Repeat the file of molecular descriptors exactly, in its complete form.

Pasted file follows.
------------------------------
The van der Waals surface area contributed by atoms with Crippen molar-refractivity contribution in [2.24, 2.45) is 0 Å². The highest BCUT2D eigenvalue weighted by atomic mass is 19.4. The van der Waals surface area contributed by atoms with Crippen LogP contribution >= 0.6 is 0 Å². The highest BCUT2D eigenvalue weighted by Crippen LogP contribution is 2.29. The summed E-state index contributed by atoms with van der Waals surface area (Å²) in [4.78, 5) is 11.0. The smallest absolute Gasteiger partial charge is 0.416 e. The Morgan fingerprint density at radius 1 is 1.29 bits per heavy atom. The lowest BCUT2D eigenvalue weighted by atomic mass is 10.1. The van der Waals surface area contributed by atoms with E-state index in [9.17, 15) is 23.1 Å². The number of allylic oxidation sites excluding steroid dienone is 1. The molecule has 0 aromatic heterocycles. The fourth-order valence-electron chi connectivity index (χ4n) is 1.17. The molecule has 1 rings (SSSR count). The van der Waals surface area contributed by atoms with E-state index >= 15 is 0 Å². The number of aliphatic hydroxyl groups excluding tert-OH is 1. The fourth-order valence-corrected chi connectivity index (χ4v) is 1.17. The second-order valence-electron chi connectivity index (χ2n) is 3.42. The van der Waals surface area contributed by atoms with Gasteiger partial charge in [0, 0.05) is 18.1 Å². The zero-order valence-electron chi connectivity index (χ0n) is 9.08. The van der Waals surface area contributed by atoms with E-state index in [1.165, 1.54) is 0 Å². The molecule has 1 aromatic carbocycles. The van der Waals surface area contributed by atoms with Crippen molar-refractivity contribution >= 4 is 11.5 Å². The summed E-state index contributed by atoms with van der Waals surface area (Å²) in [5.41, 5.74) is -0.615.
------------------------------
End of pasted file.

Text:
The van der Waals surface area contributed by atoms with Crippen molar-refractivity contribution in [2.24, 2.45) is 0 Å². The highest BCUT2D eigenvalue weighted by atomic mass is 19.4. The van der Waals surface area contributed by atoms with Crippen LogP contribution >= 0.6 is 0 Å². The highest BCUT2D eigenvalue weighted by Crippen LogP contribution is 2.29. The summed E-state index contributed by atoms with van der Waals surface area (Å²) in [4.78, 5) is 11.0. The smallest absolute Gasteiger partial charge is 0.416 e. The Morgan fingerprint density at radius 1 is 1.29 bits per heavy atom. The lowest BCUT2D eigenvalue weighted by atomic mass is 10.1. The van der Waals surface area contributed by atoms with E-state index in [9.17, 15) is 23.1 Å². The number of allylic oxidation sites excluding steroid dienone is 1. The molecule has 0 aromatic heterocycles. The fourth-order valence-electron chi connectivity index (χ4n) is 1.17. The molecule has 1 rings (SSSR count). The van der Waals surface area contributed by atoms with E-state index >= 15 is 0 Å². The number of aliphatic hydroxyl groups excluding tert-OH is 1. The fourth-order valence-corrected chi connectivity index (χ4v) is 1.17. The second-order valence-electron chi connectivity index (χ2n) is 3.42. The van der Waals surface area contributed by atoms with Gasteiger partial charge in [0, 0.05) is 18.1 Å². The zero-order valence-electron chi connectivity index (χ0n) is 9.08. The van der Waals surface area contributed by atoms with E-state index in [1.165, 1.54) is 0 Å². The molecule has 1 aromatic carbocycles. The van der Waals surface area contributed by atoms with Crippen molar-refractivity contribution >= 4 is 11.5 Å². The summed E-state index contributed by atoms with van der Waals surface area (Å²) in [5.41, 5.74) is -0.615.